Friday, 13 January 2017
A Plague So Pleasant (2013)
It has been about a year since the zombie apocalypse: a nightmarish twelve-hour period in which two billion people died at the hands of flesh-eating undead.
So far, so typical, but the twist in A Plague So Pleasant is that the apocalypse came to an end when human authorities realised that the zombies only enter a homicidal rage when attacked. Leave them alone, and they're just so many inconvenient obstructions to navigate around on your way to work. Attack just one, though, and thousands of them all around will go on a rampage of violence.
So now there are reserves set aside to try and keep most of the zombies contained - there are simply too many to keep them all caged - and strict laws against any act of violence against an undead. There are also procedures in place in the event someone breaks those laws. Should the zombies rampage, the rules are to hide, stay quiet, and wait for the all clear to sound. If not resisted with violence, the zombies will calm down after only a short period.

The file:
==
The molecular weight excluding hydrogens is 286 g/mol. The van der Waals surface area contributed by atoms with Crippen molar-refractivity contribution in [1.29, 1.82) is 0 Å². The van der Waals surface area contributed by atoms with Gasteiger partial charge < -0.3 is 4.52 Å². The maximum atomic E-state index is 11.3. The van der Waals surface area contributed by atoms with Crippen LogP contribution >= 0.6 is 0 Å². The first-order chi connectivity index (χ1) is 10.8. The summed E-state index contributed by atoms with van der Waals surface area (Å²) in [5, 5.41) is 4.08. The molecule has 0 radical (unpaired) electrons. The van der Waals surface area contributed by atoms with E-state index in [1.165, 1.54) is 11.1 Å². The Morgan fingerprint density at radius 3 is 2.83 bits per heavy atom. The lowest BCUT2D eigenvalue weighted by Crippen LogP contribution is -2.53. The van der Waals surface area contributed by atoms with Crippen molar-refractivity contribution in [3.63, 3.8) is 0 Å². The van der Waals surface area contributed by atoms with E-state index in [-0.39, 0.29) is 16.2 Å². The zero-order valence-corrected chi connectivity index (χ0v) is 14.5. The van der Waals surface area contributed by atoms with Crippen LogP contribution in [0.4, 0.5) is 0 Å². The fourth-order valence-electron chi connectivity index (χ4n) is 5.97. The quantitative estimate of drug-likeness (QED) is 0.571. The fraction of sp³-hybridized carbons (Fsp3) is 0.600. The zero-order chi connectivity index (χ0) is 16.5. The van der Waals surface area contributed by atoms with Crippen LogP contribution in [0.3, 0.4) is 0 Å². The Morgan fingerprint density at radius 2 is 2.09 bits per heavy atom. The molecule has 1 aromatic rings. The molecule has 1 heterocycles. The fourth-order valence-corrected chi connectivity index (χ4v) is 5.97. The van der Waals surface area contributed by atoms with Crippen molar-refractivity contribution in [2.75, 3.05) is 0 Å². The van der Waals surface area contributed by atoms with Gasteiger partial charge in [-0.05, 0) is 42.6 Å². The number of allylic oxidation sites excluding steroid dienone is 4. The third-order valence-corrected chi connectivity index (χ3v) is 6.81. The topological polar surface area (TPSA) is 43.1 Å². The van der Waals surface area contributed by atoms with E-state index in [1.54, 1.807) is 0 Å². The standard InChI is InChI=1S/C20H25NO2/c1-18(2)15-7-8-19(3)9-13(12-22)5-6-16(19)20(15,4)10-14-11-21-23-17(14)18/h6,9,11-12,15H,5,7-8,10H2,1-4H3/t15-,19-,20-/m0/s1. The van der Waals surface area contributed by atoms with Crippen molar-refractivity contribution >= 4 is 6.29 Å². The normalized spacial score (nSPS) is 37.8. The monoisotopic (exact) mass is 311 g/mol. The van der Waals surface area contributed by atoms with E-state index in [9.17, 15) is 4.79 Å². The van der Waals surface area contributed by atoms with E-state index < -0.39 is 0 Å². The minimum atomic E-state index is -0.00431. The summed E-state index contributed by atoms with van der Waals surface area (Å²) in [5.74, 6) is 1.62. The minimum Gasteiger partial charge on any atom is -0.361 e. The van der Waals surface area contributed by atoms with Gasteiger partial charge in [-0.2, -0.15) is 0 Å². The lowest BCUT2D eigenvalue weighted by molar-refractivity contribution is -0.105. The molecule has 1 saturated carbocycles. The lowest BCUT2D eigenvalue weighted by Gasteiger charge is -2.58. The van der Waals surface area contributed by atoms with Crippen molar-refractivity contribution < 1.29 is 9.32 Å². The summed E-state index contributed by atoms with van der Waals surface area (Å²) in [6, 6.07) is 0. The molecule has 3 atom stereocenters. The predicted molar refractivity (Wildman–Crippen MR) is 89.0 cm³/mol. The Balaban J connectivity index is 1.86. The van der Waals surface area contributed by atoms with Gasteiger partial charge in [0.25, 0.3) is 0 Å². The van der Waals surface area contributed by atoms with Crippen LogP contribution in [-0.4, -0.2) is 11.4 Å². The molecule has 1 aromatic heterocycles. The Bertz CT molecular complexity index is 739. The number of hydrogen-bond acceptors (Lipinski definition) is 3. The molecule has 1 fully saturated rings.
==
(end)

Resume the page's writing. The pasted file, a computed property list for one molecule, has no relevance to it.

The reality of zombies has thus become rather mundane: the kind of thing that you have to sit through boring meetings at work about. But the undead do cause some other problems. It's much harder to say goodbye to a dead loved one when they're still upright and walking around, for instance. And thus we have the conundrum faced by Clay. His sister Mia can't let go of her boyfriend Jeffrey, even though the boy is dead and rotting. Clay feels like he has to take action ...
This film suffers from some uneven pacing and acting, but it was made on a shoestring budget (I've seen figures of $1400-$3000 reported), so such technical flaws are perhaps to be expected. More important, I think, is that it manages to deliver a satisfying zombie film that is also not just yet another zombie film. And at a mere 75 minutes long, its not exactly outstaying its welcome.
Worth your time if you're an undead aficionado.